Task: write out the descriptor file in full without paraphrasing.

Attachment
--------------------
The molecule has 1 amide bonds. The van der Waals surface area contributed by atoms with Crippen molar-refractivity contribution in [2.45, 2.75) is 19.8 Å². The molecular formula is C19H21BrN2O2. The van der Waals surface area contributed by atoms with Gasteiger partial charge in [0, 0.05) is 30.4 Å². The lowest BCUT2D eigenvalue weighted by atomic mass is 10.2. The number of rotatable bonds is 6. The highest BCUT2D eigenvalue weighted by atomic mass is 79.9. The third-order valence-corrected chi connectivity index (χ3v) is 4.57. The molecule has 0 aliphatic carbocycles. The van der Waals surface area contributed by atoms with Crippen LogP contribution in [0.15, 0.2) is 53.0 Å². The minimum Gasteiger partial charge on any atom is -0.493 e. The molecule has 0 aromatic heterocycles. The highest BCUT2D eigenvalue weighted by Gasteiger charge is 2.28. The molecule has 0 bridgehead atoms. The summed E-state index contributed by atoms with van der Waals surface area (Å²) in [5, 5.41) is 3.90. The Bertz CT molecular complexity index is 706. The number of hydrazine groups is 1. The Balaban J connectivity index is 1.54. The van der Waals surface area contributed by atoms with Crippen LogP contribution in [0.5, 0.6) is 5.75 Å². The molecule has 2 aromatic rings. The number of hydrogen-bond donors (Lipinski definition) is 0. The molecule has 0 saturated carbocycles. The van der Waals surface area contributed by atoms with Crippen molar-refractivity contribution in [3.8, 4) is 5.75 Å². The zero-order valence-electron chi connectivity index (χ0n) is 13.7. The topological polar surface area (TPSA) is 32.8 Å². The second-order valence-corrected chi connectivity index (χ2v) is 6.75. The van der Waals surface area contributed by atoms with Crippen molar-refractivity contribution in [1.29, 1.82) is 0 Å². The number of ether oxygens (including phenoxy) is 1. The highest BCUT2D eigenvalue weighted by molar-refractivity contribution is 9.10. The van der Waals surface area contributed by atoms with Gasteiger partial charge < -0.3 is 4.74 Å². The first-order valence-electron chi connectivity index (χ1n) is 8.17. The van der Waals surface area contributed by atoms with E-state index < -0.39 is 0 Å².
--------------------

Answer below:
The molecule has 1 amide bonds. The van der Waals surface area contributed by atoms with Crippen molar-refractivity contribution in [2.45, 2.75) is 19.8 Å². The molecular formula is C19H21BrN2O2. The van der Waals surface area contributed by atoms with Gasteiger partial charge in [0, 0.05) is 30.4 Å². The lowest BCUT2D eigenvalue weighted by atomic mass is 10.2. The number of rotatable bonds is 6. The highest BCUT2D eigenvalue weighted by atomic mass is 79.9. The third-order valence-corrected chi connectivity index (χ3v) is 4.57. The molecule has 0 aliphatic carbocycles. The van der Waals surface area contributed by atoms with Crippen LogP contribution in [0.15, 0.2) is 53.0 Å². The minimum Gasteiger partial charge on any atom is -0.493 e. The molecule has 0 aromatic heterocycles. The highest BCUT2D eigenvalue weighted by Gasteiger charge is 2.28. The molecule has 0 bridgehead atoms. The summed E-state index contributed by atoms with van der Waals surface area (Å²) in [5, 5.41) is 3.90. The Bertz CT molecular complexity index is 706. The number of hydrazine groups is 1. The Balaban J connectivity index is 1.54. The van der Waals surface area contributed by atoms with Crippen LogP contribution in [0.5, 0.6) is 5.75 Å². The molecule has 2 aromatic rings. The number of hydrogen-bond donors (Lipinski definition) is 0. The molecule has 0 saturated carbocycles. The van der Waals surface area contributed by atoms with Crippen molar-refractivity contribution in [3.8, 4) is 5.75 Å². The zero-order valence-electron chi connectivity index (χ0n) is 13.7. The topological polar surface area (TPSA) is 32.8 Å². The second-order valence-corrected chi connectivity index (χ2v) is 6.75. The van der Waals surface area contributed by atoms with Crippen molar-refractivity contribution in [1.29, 1.82) is 0 Å². The number of ether oxygens (including phenoxy) is 1. The highest BCUT2D eigenvalue weighted by molar-refractivity contribution is 9.10. The van der Waals surface area contributed by atoms with Gasteiger partial charge < -0.3 is 4.74 Å². The first-order valence-electron chi connectivity index (χ1n) is 8.17. The van der Waals surface area contributed by atoms with E-state index < -0.39 is 0 Å².